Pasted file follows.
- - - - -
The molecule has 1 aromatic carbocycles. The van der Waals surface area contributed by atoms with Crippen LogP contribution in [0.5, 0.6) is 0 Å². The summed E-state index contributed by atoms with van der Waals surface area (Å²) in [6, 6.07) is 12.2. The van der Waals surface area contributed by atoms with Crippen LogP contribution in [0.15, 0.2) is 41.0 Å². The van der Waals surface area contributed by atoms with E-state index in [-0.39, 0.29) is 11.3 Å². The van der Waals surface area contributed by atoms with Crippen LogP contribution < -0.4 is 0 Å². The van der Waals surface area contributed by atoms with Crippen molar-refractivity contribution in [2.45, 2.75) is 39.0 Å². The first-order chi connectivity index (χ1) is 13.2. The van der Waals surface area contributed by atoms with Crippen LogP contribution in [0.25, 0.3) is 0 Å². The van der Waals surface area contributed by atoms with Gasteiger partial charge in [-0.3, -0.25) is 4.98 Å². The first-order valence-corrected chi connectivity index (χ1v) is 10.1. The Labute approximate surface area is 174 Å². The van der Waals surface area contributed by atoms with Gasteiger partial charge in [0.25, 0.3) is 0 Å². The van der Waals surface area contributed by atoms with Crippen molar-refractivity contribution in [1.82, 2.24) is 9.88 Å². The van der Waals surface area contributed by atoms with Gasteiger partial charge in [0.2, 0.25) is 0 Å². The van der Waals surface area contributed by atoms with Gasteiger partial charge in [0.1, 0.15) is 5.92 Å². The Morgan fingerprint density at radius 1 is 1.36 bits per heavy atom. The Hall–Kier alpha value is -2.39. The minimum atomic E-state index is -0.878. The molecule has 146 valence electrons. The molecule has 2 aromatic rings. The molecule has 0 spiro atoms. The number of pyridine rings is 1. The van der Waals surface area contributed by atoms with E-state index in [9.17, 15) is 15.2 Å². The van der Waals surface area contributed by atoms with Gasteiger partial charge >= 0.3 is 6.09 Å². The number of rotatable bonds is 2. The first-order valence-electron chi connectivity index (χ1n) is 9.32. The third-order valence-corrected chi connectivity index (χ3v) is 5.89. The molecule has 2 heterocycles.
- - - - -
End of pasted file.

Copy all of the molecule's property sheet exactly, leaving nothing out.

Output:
The molecule has 1 aromatic carbocycles. The van der Waals surface area contributed by atoms with Crippen LogP contribution in [0.5, 0.6) is 0 Å². The summed E-state index contributed by atoms with van der Waals surface area (Å²) in [6, 6.07) is 12.2. The van der Waals surface area contributed by atoms with Crippen LogP contribution in [0.15, 0.2) is 41.0 Å². The van der Waals surface area contributed by atoms with E-state index in [-0.39, 0.29) is 11.3 Å². The van der Waals surface area contributed by atoms with Crippen LogP contribution < -0.4 is 0 Å². The van der Waals surface area contributed by atoms with Crippen molar-refractivity contribution in [2.45, 2.75) is 39.0 Å². The first-order chi connectivity index (χ1) is 13.2. The van der Waals surface area contributed by atoms with Crippen LogP contribution in [0.25, 0.3) is 0 Å². The van der Waals surface area contributed by atoms with Gasteiger partial charge in [-0.3, -0.25) is 4.98 Å². The first-order valence-corrected chi connectivity index (χ1v) is 10.1. The Labute approximate surface area is 174 Å². The van der Waals surface area contributed by atoms with Gasteiger partial charge in [0.25, 0.3) is 0 Å². The van der Waals surface area contributed by atoms with Crippen molar-refractivity contribution in [1.82, 2.24) is 9.88 Å². The van der Waals surface area contributed by atoms with Gasteiger partial charge in [0.2, 0.25) is 0 Å². The van der Waals surface area contributed by atoms with Gasteiger partial charge in [0.1, 0.15) is 5.92 Å². The Morgan fingerprint density at radius 1 is 1.36 bits per heavy atom. The Hall–Kier alpha value is -2.39. The minimum atomic E-state index is -0.878. The molecule has 146 valence electrons. The molecule has 2 aromatic rings. The molecule has 0 spiro atoms. The number of pyridine rings is 1. The van der Waals surface area contributed by atoms with E-state index in [9.17, 15) is 15.2 Å². The van der Waals surface area contributed by atoms with Gasteiger partial charge >= 0.3 is 6.09 Å². The number of rotatable bonds is 2. The first-order valence-electron chi connectivity index (χ1n) is 9.32. The third-order valence-corrected chi connectivity index (χ3v) is 5.89. The molecule has 2 heterocycles.